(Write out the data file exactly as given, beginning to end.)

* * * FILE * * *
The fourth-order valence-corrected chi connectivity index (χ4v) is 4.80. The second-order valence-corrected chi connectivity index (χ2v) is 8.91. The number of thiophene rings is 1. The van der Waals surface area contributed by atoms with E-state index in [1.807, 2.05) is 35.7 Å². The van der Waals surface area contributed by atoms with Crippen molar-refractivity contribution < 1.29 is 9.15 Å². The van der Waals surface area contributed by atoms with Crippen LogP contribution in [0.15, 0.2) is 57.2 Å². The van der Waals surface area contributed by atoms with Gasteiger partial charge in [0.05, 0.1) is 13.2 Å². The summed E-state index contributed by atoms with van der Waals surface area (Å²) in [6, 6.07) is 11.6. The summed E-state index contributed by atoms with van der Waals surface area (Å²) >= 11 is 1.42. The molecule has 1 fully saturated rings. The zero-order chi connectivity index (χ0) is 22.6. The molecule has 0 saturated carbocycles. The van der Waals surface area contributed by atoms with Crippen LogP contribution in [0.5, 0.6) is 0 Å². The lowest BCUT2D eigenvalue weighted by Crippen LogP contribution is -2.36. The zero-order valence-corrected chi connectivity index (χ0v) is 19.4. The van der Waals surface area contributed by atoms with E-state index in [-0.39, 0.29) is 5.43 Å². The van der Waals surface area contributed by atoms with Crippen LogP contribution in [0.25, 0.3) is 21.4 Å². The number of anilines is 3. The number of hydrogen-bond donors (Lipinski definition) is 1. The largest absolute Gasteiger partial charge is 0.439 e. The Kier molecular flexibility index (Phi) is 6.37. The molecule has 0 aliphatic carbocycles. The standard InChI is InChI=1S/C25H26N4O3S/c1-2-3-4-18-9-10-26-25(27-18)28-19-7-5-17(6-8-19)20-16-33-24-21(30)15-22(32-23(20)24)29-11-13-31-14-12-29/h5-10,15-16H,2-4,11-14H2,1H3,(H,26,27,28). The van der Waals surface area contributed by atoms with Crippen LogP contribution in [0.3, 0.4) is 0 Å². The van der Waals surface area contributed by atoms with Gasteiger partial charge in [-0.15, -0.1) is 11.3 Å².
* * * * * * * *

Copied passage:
The fourth-order valence-corrected chi connectivity index (χ4v) is 4.80. The second-order valence-corrected chi connectivity index (χ2v) is 8.91. The number of thiophene rings is 1. The van der Waals surface area contributed by atoms with E-state index in [1.807, 2.05) is 35.7 Å². The van der Waals surface area contributed by atoms with Crippen molar-refractivity contribution < 1.29 is 9.15 Å². The van der Waals surface area contributed by atoms with Crippen LogP contribution in [0.15, 0.2) is 57.2 Å². The van der Waals surface area contributed by atoms with Gasteiger partial charge in [0.05, 0.1) is 13.2 Å². The summed E-state index contributed by atoms with van der Waals surface area (Å²) in [6, 6.07) is 11.6. The summed E-state index contributed by atoms with van der Waals surface area (Å²) >= 11 is 1.42. The molecule has 1 fully saturated rings. The zero-order chi connectivity index (χ0) is 22.6. The molecule has 0 saturated carbocycles. The van der Waals surface area contributed by atoms with Crippen LogP contribution in [0.5, 0.6) is 0 Å². The lowest BCUT2D eigenvalue weighted by Crippen LogP contribution is -2.36. The zero-order valence-corrected chi connectivity index (χ0v) is 19.4. The van der Waals surface area contributed by atoms with E-state index in [-0.39, 0.29) is 5.43 Å². The van der Waals surface area contributed by atoms with Crippen LogP contribution in [0.25, 0.3) is 21.4 Å². The number of anilines is 3. The number of hydrogen-bond donors (Lipinski definition) is 1. The largest absolute Gasteiger partial charge is 0.439 e. The Kier molecular flexibility index (Phi) is 6.37. The molecule has 0 aliphatic carbocycles. The standard InChI is InChI=1S/C25H26N4O3S/c1-2-3-4-18-9-10-26-25(27-18)28-19-7-5-17(6-8-19)20-16-33-24-21(30)15-22(32-23(20)24)29-11-13-31-14-12-29/h5-10,15-16H,2-4,11-14H2,1H3,(H,26,27,28). The van der Waals surface area contributed by atoms with Crippen LogP contribution in [0.3, 0.4) is 0 Å². The van der Waals surface area contributed by atoms with Gasteiger partial charge in [-0.15, -0.1) is 11.3 Å².